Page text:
Thread Starter

Martin Lowe

Although I understand the benefits of NEMA panel control gear (contactors, overloads etc.), it still has the apperance of something befitting a museum rather than a tech piece of equipment and costs a lot of space. Is NEMA control gear on it's last legs and about to rollover to the more integrated IEC control or is it here to stay?
IME, you need to upsize your IEC gear from the nameplate rating if you want a reasonable life. IEC contactors are designed with a finite life in mind. Nema does take up panel space, and its not always in a nice cubic package, but it is far from being on its last leg.

Bob Peterson

An interesting question. It seems more and more people are going the IEC route because of the cost savings involved. But, most of the automotive world seems to prefer the NEMA stuff because it lasts forever. My guess is that the NEMA stuff will be around for a while, but the IEC stuff will garner more and more of the market share until the market size is such that it is no
longer practical to supply NEMA stuff because the demand is so low.

My guess is this could take 20 years or more, but thats just a guess.

Bob Peterson

Steve Myres, PE

I agree with T. Connolly. The basic difference is that the NEMA stuff is rated MUCH more conservatively than the IEC stuff. This will translate into greater life, especially when switching frequently. I've found that the IEC components survive well, if you derate them significantly during engineering. Even after doing this, the IEC units are usually cheaper and take less space, as well as having a better selection of accessories.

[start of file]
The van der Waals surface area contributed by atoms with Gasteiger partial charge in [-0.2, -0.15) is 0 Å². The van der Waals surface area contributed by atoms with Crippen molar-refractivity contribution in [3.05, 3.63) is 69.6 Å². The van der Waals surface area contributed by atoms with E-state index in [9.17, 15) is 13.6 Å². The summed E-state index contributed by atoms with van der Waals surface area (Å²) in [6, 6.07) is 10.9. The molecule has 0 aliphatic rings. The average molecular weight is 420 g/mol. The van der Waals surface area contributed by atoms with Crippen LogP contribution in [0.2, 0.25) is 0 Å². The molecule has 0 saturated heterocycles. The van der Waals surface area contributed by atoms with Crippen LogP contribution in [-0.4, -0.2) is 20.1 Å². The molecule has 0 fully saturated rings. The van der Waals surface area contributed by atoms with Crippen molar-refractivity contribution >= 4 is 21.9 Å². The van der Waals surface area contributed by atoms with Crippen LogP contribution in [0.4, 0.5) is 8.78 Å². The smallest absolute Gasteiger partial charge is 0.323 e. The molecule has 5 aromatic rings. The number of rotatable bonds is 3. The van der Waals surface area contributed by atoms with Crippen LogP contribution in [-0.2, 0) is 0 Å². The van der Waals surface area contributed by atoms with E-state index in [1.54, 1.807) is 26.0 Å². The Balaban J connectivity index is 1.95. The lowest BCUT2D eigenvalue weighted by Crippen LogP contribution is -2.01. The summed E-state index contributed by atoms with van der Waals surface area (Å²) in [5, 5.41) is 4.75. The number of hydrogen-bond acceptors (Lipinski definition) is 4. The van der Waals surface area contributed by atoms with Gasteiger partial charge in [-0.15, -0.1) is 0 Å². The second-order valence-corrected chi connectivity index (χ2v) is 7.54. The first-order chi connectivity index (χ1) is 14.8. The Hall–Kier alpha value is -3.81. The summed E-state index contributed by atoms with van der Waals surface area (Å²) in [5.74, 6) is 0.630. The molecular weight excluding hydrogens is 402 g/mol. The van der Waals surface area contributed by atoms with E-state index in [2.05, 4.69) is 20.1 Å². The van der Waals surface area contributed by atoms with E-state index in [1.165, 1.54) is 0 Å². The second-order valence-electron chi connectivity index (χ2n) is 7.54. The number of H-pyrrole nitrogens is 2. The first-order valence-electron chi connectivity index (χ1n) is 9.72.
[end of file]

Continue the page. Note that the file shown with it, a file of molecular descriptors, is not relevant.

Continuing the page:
Another difference is that typically the IEC stuff comes from the factory in little pieces and you have to assemble it, whereas much of the NEMA
equipment (switches and lamps in particular) comes assembled to a catalog configuration and you just mount it and wire it. At least, that was the reason that my electricians gave (at my last job) when they professed dislike for IEC components and preference for NEMA. I think that in many cases today, that's no longer valid- vendors will work with you to deliver configured components, and AB sells an IEC line that has as many little pieces as, say, IDEC.

That said, I often use IEC stuff because of the configurability and because it is cheaper and better looking. I have always thought that on ratings, the IEC stuff is rated for use just barely up to the current/duty cycle speced- especially definite purpose rated equipment- whereas NEMA is either conservative or the rated duty cycles are so extreme that most of us never
approach them and thus the "lasts forever" factor comes into play for NEMA equipment. It is also beefier (due to the conservative ratings?) and so in plant use, it doesn't fracture when an electrician cranks onto the terminal screws, mounting rings or whatever with the biggest screwdriver or pliers they can fit. Again, that's why some of the electricians I've worked with
prefer NEMA.

Other thoughts/stories/ramblings? <g>

Paul T

Steve Myres, PE

I hope you're talking about starters when you say IEC stuff is better looking than NEMA stuff. If you're referring to the pushbuttons and disconnects, I'll think we may have to schedule you a short visit at Bellevue! The IEC pushbuttons and disconnects look sleazy and cheap to me, and experience with them has borne out my fist impression. I think for durability, as well as fit and finish, you just can't beat Allen-Bradley NEMA pilot devices and disconnects. On contactors, I tend to concur, if sized properly.

Rich Waskowitz